A Crowley Fuels truck got stuck in the snow on the Richardson Highway on Wednesday, following an avalanche that occurred at roughly 11 a.m. near Mile 38. While neither of the two truckers riding the rig were hurt, the truck was stuck in the Thompson Pass are for hours — even after a plow crew came to clear the road.

According to Alaska Department of Transportation Northern Region Spokesperson Caitlin Frye, no one got caught in the avalanche, but two trucks were approaching the area at the time — one heading north and the other heading south.

“There was one that was headed north and it was able to stop before the slide. There was a southbound one and that’s the one you saw in the picture — those truckers aren’t able to stop quickly,” Frye said. “The avalanche came down and the truck wasn’t able to stop and it sort of drove up onto the slide.”

The truck, which was enroute to Valdez, was subsequently suspended up in the snow, several feet off the ground. While the truck suffered some exterior damage, no fuel was spilled.

Frye said that a DOT crew was dispatched shortly after. The first thing the crew does is check to ensure the safety of anyone on the affected roads. Then the crew assesses the conditions of the area to make sure it’s safe for them to start clearing the debris. This begins with a process known as avalanche mitigation, which involves firing projectiles into the shoot area to see if any further slides are triggered.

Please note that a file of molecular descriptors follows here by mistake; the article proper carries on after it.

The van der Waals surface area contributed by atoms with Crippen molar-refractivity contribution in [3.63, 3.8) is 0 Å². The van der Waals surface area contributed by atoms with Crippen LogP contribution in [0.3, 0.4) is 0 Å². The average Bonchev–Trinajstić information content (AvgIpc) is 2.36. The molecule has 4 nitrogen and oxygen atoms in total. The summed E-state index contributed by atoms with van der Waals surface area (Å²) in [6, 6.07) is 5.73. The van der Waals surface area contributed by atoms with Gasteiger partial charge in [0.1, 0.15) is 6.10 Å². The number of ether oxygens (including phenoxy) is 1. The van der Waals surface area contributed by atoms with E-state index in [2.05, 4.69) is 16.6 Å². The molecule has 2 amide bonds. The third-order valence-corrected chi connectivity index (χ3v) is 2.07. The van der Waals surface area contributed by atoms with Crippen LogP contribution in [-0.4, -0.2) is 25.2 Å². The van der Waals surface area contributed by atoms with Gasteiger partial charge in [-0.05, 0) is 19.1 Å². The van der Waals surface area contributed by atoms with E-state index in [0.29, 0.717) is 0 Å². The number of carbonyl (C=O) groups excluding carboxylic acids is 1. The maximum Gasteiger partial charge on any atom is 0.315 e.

“They shot the side of the hill and not much snow came down so they decided it was safe for them to start moving the snow,” Frye said, adding that Thompson Pass is an area prone to avalanches. “We have an avalanche technician who works out of our Thompson Pass station. It’s a unique place for sure. They get more snow regularly than any of our other stations. The kinds of equipment and vehicles that we have out there are different, so they can go out and plow in white-out conditions.”

Frye said that the crew had cleared the road enough to open one lane by 9 p.m., but the Crowley truck took longer to tow from the highway due to the amount of snow packed around it. By 11 p.m. the truck had been removed and both lanes were clear.

“Our maintenance operators are often first responders. When the weather is bad or things like avalanches happen, they are a really important resource on our roads and they take their jobs really seriously. They did exactly what they were supposed to do and worked into the night,” Frye said. “They did an incredible job and I’m really in awe of their dedication to the public service works that they perform. They’re really incredible people.”

Contact staff writer Alistair Gardiner at 459-7575. Follow him on Twitter: @FDNMoutdoors.